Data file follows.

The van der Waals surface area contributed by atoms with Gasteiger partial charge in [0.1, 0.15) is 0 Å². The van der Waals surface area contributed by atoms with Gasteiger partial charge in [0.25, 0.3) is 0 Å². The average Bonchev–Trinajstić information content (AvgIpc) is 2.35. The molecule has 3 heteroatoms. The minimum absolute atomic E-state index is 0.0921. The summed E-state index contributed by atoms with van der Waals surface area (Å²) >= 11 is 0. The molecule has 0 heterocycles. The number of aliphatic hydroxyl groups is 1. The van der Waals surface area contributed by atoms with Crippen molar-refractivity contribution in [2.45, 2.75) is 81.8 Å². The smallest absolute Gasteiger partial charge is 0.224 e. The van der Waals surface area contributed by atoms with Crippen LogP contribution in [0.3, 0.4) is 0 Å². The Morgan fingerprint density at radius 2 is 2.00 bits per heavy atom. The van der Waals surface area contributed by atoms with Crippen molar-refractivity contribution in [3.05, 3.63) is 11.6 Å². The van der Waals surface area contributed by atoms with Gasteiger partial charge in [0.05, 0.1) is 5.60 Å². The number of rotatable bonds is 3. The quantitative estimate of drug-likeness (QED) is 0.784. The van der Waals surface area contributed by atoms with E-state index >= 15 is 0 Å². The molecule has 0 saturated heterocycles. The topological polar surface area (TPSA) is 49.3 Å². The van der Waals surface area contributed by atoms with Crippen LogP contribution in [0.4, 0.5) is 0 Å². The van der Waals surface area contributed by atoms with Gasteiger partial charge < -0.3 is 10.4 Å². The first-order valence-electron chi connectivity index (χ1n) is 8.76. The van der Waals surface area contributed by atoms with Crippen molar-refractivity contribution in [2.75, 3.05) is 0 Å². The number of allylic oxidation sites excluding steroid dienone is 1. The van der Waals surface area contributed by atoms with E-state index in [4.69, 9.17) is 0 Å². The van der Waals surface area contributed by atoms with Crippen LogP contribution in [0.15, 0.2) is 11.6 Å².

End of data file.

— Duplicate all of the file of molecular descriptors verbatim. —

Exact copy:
The van der Waals surface area contributed by atoms with Gasteiger partial charge in [0.1, 0.15) is 0 Å². The van der Waals surface area contributed by atoms with Gasteiger partial charge in [0.25, 0.3) is 0 Å². The average Bonchev–Trinajstić information content (AvgIpc) is 2.35. The molecule has 3 heteroatoms. The minimum absolute atomic E-state index is 0.0921. The summed E-state index contributed by atoms with van der Waals surface area (Å²) >= 11 is 0. The molecule has 0 heterocycles. The number of aliphatic hydroxyl groups is 1. The van der Waals surface area contributed by atoms with Crippen molar-refractivity contribution in [2.45, 2.75) is 81.8 Å². The smallest absolute Gasteiger partial charge is 0.224 e. The van der Waals surface area contributed by atoms with Crippen LogP contribution in [0.3, 0.4) is 0 Å². The Morgan fingerprint density at radius 2 is 2.00 bits per heavy atom. The van der Waals surface area contributed by atoms with Crippen molar-refractivity contribution in [3.05, 3.63) is 11.6 Å². The van der Waals surface area contributed by atoms with Gasteiger partial charge in [0.05, 0.1) is 5.60 Å². The number of rotatable bonds is 3. The quantitative estimate of drug-likeness (QED) is 0.784. The van der Waals surface area contributed by atoms with E-state index >= 15 is 0 Å². The molecule has 0 saturated heterocycles. The topological polar surface area (TPSA) is 49.3 Å². The van der Waals surface area contributed by atoms with Crippen LogP contribution in [0.4, 0.5) is 0 Å². The van der Waals surface area contributed by atoms with Gasteiger partial charge < -0.3 is 10.4 Å². The first-order valence-electron chi connectivity index (χ1n) is 8.76. The van der Waals surface area contributed by atoms with Crippen molar-refractivity contribution in [2.75, 3.05) is 0 Å². The number of allylic oxidation sites excluding steroid dienone is 1. The van der Waals surface area contributed by atoms with E-state index in [4.69, 9.17) is 0 Å². The van der Waals surface area contributed by atoms with Crippen LogP contribution in [0.15, 0.2) is 11.6 Å².